I had finally arrived at the first of several glorious days off in my beloved Germany when I made a startling realization.  That being that there was something mysterious going on with breakfast in my hellhole of a hotel.  First off I had a challenge with what I believe I've already voiced my displeasure previously in regards to, that being the lack of hot water and/or milk with which to make my morning tea in this country.  This was a particular issue in this hotel.  After far too long they seemed to have gotten that under control but of course this allowed the rest of breakfast to spiral into chaos. First, the sausages were attacked.  Instead of nice thin sausage links, these odd little niblet things appeared.  They were tiny fat disclets of what I imagine was someone's idea of sausage.  Someone with an extremely poor sense of humor, that is.  Whatever, they weren't too terribly bad.  I've certainly had worse.  Then they finally took the toaster down from the seven-foot platform it was balanced on which was awesome since that meant that I could actually reach the damn thing.  Of course, this was too good to last.  This morning it had apparently dropped so low that it had disappeared entirely.  The bread was set out, presumably to be toasted, but the toaster itself?  Nowhere in sight.  And of course, they couldn't leave well enough alone with my tea.  They ran out of Assam two days ago and it has yet to be refilled.  This leaves me with Chamomile which is just not what I need to start my day.  Chamomile is soothing and makes me want to go curl up into a ball and take a nap.  Not good.  I've got places to go, people to see, things to accomplish!  I need some good strong black tea to get me up and going not some wimpy herbal that's going to lift me to a higher plane of existence.  At least, not first thing in the morning.  In the evenings, we'll talk.  Seriously, the things I have to put up with over here.  It's criminal.

Speaking of places to go and things to be accomplished, my List has grown exponentially since arriving here in Germany.   What is my List, you say?  Well, I'm ever so glad that you asked.  To borrow a recently popularized turn of phrase, it's my Bucket List of sorts. There are X amount of things that I want to do/experience/accomplish in Y amount of time.  Y being the unknown amount of orbits around the sun I have remaining (hopefully quite a few—it's a fairly long List) and X being a variable number as my List fluctuates pretty much all the time.   Some things have been on the List for a while while others get added on and checked off fairly rapidly.  Some things that I haven't gotten around to just yet but will are sky-diving, a shark cage dive (preferably off the coast of Africa), swimming in the Devil's Swimming Pool atop Victoria Falls, hiking to Everest's Base Camp (that's already being planned—can't wait!), going to Bethlehem for Christmas and there's some crazy free restaurant in China up on the side of a mountain that I'd like to hike to some day.  There's more, but you get the idea.  Some are just to say that I did it, others have a cultural or spiritual significance, but most are a combination of the two.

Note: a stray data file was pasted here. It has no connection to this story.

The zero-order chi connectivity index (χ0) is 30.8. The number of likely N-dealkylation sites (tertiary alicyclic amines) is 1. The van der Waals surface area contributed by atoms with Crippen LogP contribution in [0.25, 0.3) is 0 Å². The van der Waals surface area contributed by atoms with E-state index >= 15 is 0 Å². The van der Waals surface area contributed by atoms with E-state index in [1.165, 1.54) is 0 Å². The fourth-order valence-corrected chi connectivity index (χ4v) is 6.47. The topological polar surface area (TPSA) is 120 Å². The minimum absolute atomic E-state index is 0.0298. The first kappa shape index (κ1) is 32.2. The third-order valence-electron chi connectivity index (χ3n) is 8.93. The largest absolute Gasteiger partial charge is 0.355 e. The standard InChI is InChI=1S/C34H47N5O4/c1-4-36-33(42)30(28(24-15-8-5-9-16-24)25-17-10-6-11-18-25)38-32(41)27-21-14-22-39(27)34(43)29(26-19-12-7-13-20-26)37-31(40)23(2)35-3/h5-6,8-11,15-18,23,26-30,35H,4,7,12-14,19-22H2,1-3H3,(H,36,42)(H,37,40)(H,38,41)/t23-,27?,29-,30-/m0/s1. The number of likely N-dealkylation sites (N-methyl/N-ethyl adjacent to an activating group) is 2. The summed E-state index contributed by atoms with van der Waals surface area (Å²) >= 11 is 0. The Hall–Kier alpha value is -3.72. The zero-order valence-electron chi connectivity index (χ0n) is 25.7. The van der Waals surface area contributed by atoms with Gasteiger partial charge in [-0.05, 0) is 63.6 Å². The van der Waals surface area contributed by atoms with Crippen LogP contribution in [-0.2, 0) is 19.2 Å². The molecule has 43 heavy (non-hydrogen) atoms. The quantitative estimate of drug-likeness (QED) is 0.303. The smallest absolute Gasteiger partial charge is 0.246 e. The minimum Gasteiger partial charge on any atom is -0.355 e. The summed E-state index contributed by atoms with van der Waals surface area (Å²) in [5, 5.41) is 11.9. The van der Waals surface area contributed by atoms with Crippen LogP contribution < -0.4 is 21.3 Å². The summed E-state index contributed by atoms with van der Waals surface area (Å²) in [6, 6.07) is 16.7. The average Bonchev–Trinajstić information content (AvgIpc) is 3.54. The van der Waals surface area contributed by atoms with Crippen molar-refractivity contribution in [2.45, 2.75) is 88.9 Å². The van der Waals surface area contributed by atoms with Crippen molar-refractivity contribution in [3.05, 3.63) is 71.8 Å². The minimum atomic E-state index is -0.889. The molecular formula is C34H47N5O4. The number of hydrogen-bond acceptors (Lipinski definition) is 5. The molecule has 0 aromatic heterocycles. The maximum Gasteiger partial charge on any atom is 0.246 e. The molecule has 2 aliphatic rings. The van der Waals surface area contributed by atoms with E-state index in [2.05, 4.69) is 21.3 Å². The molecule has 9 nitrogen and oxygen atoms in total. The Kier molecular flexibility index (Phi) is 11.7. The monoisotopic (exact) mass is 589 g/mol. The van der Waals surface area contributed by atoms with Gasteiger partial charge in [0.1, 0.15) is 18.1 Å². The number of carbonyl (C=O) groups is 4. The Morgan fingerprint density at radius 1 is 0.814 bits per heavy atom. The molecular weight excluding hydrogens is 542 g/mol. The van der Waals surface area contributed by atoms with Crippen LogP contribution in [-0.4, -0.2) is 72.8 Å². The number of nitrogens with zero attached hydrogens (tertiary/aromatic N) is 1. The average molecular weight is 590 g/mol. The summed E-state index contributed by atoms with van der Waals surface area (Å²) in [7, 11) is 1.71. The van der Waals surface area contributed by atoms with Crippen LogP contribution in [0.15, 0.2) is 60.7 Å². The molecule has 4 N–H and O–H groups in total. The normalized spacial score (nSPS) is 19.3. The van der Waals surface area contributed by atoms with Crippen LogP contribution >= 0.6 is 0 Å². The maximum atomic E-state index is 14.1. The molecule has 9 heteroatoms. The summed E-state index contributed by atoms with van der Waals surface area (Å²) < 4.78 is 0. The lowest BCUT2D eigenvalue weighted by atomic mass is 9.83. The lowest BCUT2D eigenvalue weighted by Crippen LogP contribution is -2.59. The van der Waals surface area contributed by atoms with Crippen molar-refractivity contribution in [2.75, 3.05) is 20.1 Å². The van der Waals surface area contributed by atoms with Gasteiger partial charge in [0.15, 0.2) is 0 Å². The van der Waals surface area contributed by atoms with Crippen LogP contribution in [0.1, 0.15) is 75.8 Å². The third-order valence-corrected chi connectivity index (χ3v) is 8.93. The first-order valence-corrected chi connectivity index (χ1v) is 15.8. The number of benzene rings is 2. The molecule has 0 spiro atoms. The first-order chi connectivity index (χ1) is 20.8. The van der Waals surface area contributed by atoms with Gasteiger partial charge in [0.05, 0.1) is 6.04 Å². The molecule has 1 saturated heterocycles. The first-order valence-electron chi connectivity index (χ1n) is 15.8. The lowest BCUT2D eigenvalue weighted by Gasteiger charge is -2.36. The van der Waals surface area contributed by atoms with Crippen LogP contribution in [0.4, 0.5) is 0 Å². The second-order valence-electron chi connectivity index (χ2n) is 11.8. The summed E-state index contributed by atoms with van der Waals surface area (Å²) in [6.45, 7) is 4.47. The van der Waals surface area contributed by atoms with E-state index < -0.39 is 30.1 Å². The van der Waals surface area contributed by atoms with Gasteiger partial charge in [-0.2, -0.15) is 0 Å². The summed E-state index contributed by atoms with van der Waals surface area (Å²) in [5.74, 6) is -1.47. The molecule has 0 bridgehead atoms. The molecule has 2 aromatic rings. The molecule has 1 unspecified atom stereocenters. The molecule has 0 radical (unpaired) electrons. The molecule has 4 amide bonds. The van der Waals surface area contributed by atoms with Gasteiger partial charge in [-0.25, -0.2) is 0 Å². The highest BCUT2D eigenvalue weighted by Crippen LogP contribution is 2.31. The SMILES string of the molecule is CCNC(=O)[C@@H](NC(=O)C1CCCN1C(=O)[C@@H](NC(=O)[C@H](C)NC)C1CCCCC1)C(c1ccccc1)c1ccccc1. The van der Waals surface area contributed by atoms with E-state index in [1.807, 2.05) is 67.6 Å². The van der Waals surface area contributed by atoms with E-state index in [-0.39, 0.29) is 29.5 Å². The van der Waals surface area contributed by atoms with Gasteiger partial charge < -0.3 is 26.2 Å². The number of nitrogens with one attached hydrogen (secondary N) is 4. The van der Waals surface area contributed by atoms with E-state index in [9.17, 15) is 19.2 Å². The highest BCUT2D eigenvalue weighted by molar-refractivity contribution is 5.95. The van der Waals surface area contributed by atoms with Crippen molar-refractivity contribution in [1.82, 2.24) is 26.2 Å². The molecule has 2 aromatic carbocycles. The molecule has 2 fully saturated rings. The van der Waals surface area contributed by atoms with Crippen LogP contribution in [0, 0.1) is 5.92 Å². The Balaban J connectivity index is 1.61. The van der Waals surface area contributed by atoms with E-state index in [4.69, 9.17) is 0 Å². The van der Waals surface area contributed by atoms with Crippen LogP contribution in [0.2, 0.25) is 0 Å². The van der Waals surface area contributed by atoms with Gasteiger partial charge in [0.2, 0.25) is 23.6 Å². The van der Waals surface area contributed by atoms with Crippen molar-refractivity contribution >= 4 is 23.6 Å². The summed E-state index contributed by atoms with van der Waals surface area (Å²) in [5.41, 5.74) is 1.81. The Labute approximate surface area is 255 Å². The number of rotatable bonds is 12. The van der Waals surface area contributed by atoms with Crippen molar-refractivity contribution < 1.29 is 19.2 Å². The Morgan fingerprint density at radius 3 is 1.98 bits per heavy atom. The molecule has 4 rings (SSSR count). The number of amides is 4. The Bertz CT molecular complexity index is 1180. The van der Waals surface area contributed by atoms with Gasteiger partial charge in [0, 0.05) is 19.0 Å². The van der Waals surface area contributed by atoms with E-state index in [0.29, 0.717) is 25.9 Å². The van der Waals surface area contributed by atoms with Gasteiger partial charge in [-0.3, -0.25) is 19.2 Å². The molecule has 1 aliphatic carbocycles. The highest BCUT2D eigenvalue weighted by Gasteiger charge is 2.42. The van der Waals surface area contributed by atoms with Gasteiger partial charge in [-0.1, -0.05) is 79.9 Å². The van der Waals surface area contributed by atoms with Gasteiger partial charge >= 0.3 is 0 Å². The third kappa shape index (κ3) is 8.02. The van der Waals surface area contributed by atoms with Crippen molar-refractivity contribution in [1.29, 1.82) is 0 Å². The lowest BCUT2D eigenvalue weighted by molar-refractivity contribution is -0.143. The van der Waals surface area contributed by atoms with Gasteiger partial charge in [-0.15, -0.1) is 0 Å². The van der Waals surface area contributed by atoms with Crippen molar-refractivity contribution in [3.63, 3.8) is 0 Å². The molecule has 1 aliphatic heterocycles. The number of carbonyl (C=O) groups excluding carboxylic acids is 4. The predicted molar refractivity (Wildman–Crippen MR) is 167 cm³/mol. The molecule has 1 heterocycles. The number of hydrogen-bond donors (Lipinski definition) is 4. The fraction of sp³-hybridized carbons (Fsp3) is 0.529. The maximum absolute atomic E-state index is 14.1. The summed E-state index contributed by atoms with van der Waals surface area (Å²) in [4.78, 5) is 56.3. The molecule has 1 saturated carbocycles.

Some things have been added to my List since coming over here to Deutschland, as I mentioned above.  And I hope to have them all crossed off within the span of my time here.  I see no reason why not.  First and foremost, I shall be paragliding over Neuschwanstein Castle.  Because hang-gliding has been on my list for a while and while it may take me a while to get to Kitty HawkNC to do it (yes, it has to be there.  Birthplace of flight and all that.  There is a method to my madness sometimes), I see no reason not to seize the opportunity to soar like a bird above my favorite fairytale castle.  I think Ludwig II would have wanted it that way.  Other things added are experiencing a German rock opera (I have my tickets—front row of the balcony, too!!), taking in Carmina Burana (Karl Orff!! Awesome!) with the Munich Symphony (tickets sold out immediately but as they will be blaring the music from the former Royal Residenz, I plan on planting myself outside and taking it all in) and making two climbs in the Olympic Stadium—like rock climbing but instead it's to the top of the Olympic Hall, straight up into the sky and they are kind enough to provide the hook and rope.  Cool!  Tragically, I mistimed things a bit the other day and missed the climbs.  But all was not lost!  I still managed to cross one more thing off my List.  Allow me to set the stage, if you will.